Cwm View

28th April 2007

We put Will's bike in the back of the car and headed to Radstock, which is south-east of Bath. We picked this location as there was a line of caches along a disused railway, which, as always, had been converted into a cycle path. But first there were four caches that lead from the town to the Fosse Way. The first had us crossing two very busy roads, reading a telephone number from a shop window and then into a grubby car park to find a micro under a breeze block in a rundown area. The walk must have been less that 0.2 miles and was in no way in a pretty or interesting area. Still the log reads, great cache and thanks for showing me Radstock. I just don't understand it at all.

On our way to the Fosse Way we climbed a path behind some houses. The path stood at the height of the roof of the houses on the hill. I couldn't help notice a buxom young girl prancing around her bedroom as naked as the day she was born. It was nearly mid day, so maybe she was just a bit of an exhibitionist. It certainly brightened things up after that last cache though! When I told Will, he just said "Yuck!".

After a couple more caches we circled back to the car, had a picnic on the grass and then got the bike out and set off for the cycle path. There were seven caches in the series, most of which were micros and all very easy finds. The path ends up near Shoscombe, so we did a pleasant cache there called Shoscombe Vale that overlooked some nice countryside for the only time that day. A herd of young cows came running across their field to see what we were up to and with the cache three feet from their fence they jostled for position to observe us. As we headed back to Radstock Will's confidence on the bike grew and grew until he was riding well on his own. He had a few incidents along the way of course. The worst being when he failed to stop and rode straight into a huge boulder. The next day he learnt how to stop at Cannop Ponds, so it's just getting started on his own and building confidence that's required now. He certainly has got quite a few bruises at the moment. Inquisitive cows at Shoscombe
Radstock Cycle Path

We detoured off on the way back for two caches. At the first we met two girls with a retriever that we kept bumping into. They were very nice and we chatted each time, but they must have wondered what we were up to. Off the beaten track - part 1 was much harder. Partly due to the coordinates being so far out and partly due to the very steep and slippery slope the cache was on. We found it in the end and slid down the slope crouched on feet and hands. After this we got back to the car, did one more cache and then headed home. As so often lately on these trips as we drove up the Wye Valley we had to appreciate the beauty of where we live and wonder why we were traveling elsewhere. Nearly all the caches today were pretty mundane, with no real reason for being where they were. No thought or effort had gone into them, but most people seem more than happy with that. I'm beginning to get a little disillusioned by it though.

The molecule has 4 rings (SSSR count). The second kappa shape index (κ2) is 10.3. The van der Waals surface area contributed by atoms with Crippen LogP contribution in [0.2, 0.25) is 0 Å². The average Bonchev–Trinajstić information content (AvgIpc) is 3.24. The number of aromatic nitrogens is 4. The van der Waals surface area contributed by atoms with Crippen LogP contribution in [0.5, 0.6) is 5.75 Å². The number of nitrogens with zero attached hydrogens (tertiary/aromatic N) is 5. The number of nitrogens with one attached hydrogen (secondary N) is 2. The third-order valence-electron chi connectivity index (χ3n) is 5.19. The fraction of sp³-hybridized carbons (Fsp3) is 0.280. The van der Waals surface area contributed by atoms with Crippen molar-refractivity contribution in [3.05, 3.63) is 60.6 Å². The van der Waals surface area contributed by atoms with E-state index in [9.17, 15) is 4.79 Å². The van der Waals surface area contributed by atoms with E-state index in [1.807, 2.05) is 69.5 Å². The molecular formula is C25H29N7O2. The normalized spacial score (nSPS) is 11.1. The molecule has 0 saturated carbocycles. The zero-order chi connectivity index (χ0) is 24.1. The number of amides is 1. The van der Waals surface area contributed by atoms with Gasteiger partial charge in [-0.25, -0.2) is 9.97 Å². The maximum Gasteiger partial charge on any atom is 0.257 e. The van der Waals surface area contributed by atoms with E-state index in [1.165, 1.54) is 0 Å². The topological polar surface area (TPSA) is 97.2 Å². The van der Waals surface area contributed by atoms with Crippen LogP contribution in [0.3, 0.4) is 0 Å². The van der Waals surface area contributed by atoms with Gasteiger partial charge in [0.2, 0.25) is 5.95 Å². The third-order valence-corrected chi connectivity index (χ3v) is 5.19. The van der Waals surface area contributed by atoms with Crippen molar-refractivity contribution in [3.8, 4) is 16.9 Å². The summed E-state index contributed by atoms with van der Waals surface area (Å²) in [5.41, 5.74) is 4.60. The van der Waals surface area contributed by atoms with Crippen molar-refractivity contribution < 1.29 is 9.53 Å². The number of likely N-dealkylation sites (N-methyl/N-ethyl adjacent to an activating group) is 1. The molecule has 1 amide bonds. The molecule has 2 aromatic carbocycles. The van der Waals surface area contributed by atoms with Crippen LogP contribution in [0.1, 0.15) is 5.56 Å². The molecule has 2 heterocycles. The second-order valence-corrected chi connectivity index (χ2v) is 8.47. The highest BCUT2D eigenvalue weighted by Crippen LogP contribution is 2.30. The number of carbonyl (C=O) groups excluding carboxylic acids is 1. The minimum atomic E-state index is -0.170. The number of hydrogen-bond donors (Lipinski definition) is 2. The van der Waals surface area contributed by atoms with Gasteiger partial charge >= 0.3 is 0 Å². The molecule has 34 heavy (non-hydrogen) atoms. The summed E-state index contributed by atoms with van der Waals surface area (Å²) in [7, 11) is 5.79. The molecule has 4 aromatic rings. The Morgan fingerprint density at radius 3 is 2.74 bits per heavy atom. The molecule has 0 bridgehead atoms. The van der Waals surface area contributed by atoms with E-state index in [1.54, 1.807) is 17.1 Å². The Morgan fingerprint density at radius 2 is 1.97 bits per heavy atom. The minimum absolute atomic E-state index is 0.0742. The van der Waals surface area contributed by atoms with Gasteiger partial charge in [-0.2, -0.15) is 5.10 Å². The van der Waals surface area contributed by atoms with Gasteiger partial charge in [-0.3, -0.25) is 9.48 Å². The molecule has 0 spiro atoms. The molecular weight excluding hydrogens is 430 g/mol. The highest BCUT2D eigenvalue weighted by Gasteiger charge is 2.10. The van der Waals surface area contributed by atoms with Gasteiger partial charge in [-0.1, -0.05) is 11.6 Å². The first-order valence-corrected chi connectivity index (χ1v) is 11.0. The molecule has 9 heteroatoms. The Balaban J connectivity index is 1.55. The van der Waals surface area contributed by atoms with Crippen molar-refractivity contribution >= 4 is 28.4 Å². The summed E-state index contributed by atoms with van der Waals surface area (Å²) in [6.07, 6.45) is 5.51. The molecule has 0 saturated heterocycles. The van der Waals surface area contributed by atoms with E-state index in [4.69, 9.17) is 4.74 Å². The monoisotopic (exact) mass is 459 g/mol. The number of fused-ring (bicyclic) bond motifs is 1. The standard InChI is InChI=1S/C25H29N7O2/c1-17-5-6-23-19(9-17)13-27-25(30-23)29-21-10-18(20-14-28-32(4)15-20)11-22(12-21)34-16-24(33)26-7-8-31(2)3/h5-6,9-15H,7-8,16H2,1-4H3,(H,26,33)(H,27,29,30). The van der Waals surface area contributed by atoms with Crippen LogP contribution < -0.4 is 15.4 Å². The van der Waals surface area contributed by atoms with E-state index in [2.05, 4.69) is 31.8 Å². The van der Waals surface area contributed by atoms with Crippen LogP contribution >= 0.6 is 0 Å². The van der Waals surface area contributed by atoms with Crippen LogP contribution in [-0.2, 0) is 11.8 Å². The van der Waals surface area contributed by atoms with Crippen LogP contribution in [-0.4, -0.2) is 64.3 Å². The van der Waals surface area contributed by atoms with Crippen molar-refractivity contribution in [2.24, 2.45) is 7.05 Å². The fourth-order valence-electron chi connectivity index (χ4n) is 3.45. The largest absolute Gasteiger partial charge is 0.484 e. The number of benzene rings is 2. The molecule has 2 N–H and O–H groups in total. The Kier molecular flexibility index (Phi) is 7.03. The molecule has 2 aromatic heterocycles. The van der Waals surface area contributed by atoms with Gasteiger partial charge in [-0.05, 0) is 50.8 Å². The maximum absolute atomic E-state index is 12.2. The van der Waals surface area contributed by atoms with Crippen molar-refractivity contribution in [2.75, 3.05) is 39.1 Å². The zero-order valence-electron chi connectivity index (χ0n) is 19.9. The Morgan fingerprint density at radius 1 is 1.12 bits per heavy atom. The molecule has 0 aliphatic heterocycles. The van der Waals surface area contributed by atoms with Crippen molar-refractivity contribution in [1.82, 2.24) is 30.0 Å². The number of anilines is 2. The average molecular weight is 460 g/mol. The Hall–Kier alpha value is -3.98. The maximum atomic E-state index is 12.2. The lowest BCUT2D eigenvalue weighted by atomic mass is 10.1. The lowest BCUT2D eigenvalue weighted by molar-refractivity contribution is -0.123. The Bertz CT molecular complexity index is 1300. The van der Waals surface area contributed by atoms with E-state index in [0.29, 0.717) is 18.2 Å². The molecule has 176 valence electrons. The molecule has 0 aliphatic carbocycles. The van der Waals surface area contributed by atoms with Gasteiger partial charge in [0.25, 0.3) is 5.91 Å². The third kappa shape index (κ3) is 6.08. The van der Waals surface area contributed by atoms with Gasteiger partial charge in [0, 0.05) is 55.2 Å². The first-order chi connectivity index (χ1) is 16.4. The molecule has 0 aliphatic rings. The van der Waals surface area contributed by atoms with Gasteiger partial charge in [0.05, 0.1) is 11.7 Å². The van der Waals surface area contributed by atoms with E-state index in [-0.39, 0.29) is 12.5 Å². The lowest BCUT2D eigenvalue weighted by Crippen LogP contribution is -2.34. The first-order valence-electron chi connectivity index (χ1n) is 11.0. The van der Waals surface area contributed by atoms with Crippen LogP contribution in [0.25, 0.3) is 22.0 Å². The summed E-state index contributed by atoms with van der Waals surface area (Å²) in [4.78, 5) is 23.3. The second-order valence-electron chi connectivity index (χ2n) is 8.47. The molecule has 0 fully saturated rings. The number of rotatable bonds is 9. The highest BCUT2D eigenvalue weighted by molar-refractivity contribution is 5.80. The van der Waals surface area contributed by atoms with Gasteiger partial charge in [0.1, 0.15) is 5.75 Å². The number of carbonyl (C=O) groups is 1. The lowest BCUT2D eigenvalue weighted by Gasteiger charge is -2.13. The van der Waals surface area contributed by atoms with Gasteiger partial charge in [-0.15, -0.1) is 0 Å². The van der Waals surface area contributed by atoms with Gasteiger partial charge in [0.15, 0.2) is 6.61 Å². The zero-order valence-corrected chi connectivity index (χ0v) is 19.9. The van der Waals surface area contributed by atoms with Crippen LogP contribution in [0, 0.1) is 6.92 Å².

21st April 2007

I had planned to re-walk The Three Castles Walk today, but when Rock rock who's there? was posted on Thursday evening plans were quickly changed. This was a 22 mile walk from Pontypool in a clockwise direction passing through Blorenge and encircling Blaenavon. We got a nice early start then had to return to the car after walking 1/2 mile as I'd left our water behind and it was going to be a scorcher. I didn't realise how hot it was most of the time as the wind was quite chilly on the hill tops, but I came back quite burnt. The initial climb wasn't too hard once we'd left the town behind. It was great to be in the peaceful hills again. We saw one other walker all day. We picked up a trig and covered about 8 miles before the second virtual cache. Then we had a very steep descent to the next virtual, which was by a pub. Unfortunately it was closed as our water supply wasn't going to last the day.

Above Abertillery
Around Blorenge there were motorbikes on the slag heaps and visitors in the car parks. Most were pottering around the lake.
Folly Tower

We only had a small detour to pick up Cipher Cache 3, which was a nice easy find and off the beaten track. Bob was almost asleep while I signed the log book. We lost the trail shortly after as the path was not really marked on the OS map. After about 15 miles my little toe and the sole of my left foot begins to rub and it gets a bit uncomfortable. I carried on (not that I had much choice), now without water and was glad to make a simple find of the cache. Quite literally the first place I looked again. I was later surprised to find Sniffadogz had driven the course and couldn't find the cache. We finished up with another trig and The Folly, a cache I had been saving until the Shell Grotto was open for the summer, but as it was on my route I couldn't really refuse it. The folly was built over 200 years ago and was destroyed as it was aiding German bomber raids on Glascoed Royal Ordnance factory. It was eventually rebuilt as a WWII memorial in 1994 and is an impressive landmark on the top of the hill.


14th April 2007